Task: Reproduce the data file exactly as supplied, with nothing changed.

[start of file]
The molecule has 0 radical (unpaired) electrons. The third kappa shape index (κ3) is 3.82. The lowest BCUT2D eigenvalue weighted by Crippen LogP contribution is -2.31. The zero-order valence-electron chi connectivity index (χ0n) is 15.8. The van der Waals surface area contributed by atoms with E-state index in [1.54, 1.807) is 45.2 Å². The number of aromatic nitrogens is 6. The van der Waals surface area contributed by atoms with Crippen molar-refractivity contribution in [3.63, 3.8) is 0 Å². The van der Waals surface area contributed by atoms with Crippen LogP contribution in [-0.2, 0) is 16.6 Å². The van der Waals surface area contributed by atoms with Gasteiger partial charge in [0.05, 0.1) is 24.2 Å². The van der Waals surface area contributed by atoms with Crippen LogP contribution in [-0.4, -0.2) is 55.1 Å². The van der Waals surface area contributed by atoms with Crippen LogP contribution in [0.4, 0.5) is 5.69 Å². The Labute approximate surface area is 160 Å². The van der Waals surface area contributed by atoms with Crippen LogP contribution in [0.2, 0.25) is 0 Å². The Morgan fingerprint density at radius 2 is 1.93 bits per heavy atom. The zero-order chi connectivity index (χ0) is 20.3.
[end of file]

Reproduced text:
The molecule has 0 radical (unpaired) electrons. The third kappa shape index (κ3) is 3.82. The lowest BCUT2D eigenvalue weighted by Crippen LogP contribution is -2.31. The zero-order valence-electron chi connectivity index (χ0n) is 15.8. The van der Waals surface area contributed by atoms with E-state index in [1.54, 1.807) is 45.2 Å². The number of aromatic nitrogens is 6. The van der Waals surface area contributed by atoms with Crippen molar-refractivity contribution in [3.63, 3.8) is 0 Å². The van der Waals surface area contributed by atoms with Crippen LogP contribution in [-0.2, 0) is 16.6 Å². The van der Waals surface area contributed by atoms with Gasteiger partial charge in [0.05, 0.1) is 24.2 Å². The van der Waals surface area contributed by atoms with Crippen LogP contribution in [-0.4, -0.2) is 55.1 Å². The van der Waals surface area contributed by atoms with Crippen LogP contribution in [0.4, 0.5) is 5.69 Å². The Labute approximate surface area is 160 Å². The van der Waals surface area contributed by atoms with Crippen LogP contribution in [0.2, 0.25) is 0 Å². The Morgan fingerprint density at radius 2 is 1.93 bits per heavy atom. The zero-order chi connectivity index (χ0) is 20.3.